Oh, and it tastes REALLY, REALLY good, too. The green garlic is where it’s at–and I used three whole bunches of it in the sauce. The white stalks, I sliced thinly and sauteed after the onions were halfway caramelized. I let the garlic get nice and golden, then added the mushrooms and sausage, and cooked everything all together. This way the garlic and caramelized onion flavor permeated the mushrooms and meat. The green tops–which are the bulk of green garlic, by the way, I added right after the meat was finished cooking in two stages–half right after the meat was cooked, but before I added the cream and other greens, and the other half after the cream was added and reduced. At that point I added the green garlic along with the kale and spinach. This wilted the greens nicely, and put three layers of garlic flavor in place which really makes the sauce pop.
At the end, I add the feta and a tiny splash of balsamic vinegar, just to give a little ting of acidity. It cuts the richness of the cream and sausage a bit, and it also really goes nicely with all the greens in the sauce. The feta is just amazing–it barely melts into the sauce, forming little chunks of salty, goaty goodness that really goes perfectly with the green garlic and the other springtime leafy vegetables.
I will be making this one again, though this time without the sausage, just as Zak and Morganna requested, though I might well add some rapini to it as well, just because I can and I think it would taste really, really good that way.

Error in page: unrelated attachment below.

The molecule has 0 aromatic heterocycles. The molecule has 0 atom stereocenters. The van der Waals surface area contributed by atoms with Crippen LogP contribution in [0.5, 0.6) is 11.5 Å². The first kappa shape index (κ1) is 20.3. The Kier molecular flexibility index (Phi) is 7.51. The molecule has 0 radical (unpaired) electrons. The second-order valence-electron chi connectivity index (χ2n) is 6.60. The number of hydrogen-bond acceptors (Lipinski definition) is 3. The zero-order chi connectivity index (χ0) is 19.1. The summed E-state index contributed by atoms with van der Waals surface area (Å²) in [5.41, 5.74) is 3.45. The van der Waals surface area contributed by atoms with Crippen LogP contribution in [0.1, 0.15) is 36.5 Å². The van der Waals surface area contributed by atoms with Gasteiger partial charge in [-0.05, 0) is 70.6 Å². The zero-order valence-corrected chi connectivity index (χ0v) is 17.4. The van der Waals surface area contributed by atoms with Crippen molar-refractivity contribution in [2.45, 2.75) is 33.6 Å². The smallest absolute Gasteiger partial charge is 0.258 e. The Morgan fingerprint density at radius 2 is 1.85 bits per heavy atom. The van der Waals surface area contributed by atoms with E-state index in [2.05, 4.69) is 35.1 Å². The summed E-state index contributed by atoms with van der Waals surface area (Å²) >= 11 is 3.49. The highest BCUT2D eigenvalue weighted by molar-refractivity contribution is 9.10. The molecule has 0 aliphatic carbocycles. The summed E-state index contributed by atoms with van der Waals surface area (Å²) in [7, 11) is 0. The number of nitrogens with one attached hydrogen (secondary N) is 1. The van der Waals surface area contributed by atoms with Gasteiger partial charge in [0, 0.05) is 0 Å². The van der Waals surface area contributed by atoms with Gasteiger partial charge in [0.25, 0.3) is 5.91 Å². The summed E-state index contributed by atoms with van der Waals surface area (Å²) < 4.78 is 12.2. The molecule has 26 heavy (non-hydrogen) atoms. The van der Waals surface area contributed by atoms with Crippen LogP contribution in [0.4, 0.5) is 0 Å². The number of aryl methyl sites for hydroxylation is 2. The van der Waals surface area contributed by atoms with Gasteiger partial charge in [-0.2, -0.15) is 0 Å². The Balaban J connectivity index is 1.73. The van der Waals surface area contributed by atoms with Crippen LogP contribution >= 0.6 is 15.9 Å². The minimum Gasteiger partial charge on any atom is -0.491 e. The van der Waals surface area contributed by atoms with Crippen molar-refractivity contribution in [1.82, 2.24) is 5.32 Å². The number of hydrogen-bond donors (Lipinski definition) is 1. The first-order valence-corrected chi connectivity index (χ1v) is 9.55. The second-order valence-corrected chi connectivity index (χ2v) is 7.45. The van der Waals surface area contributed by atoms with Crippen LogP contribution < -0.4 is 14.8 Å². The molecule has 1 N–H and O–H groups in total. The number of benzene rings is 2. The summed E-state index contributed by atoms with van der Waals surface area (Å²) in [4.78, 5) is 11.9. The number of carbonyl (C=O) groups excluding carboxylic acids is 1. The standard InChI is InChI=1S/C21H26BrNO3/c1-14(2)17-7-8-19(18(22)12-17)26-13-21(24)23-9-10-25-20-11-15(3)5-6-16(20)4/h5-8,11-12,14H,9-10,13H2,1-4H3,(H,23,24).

And some ramps, too. Because green garlic isn’t enough–I need wild garlic, too.
3 tablespoons olive oil
2 cups thinly sliced yellow onions
1 teaspoon salt
1/2 cup thinly sliced white parts of green garlic
1/2 tablespoon Aleppo pepper flakes (or black pepper to taste)
1/4 cup dry sherry
1/2-1 cup thinly sliced fresh shiitake mushroom caps
1/2 pound sweet Italian sausage, removed from casings and crumbled (optional)
1/2 cup chicken broth or stock
2 1/2 cups green garlic tops (the light and dark green parts) sliced thinly, divided
3/4 cup cream
3 cups kale leaves, tough veins removed and sliced thinly
2 cups spinach leaves, tough veins removed and sliced thinly
2 cups fresh basil leaves roughly chopped
3 ounces feta cheese, crumbled
1 tablespoon balsamic vinegar
salt to taste
1 pound penne pasta, cooked al dente and drained
Heat the olive oil in a heavy-bottomed, deep skillet. Add the onions, sprinkle with salt and cook, stirring constantly, until the onions are a deep golden color. Add the white green garlic stalks, and Aleppo pepper flakes and cook, stirring, until the garlic turns golden and the onions are browned. Deglaze the pan with sherry, and allow the alcohol to boil off.
Add the mushrooms and sausage if you are using it, and cook, stirring, until the sausage is cooked through and the onions are brown.
Add the chicken broth, deglaze the pan and add 2/3 of the green garlic tops. Cook until the chicken broth is reduced, then add the cream and bring it to a simmer. Add the kale and spinach, and let the cream reduce until it coats the back of a spoon. Add the basil and feta cheese, stir well until the basil is wilted and the feta is partially melted. Add balsamic vinegar, stir to combine, taste for salt and adjust seasoning.
Toss with penne, and serve immediately in warmed bowls.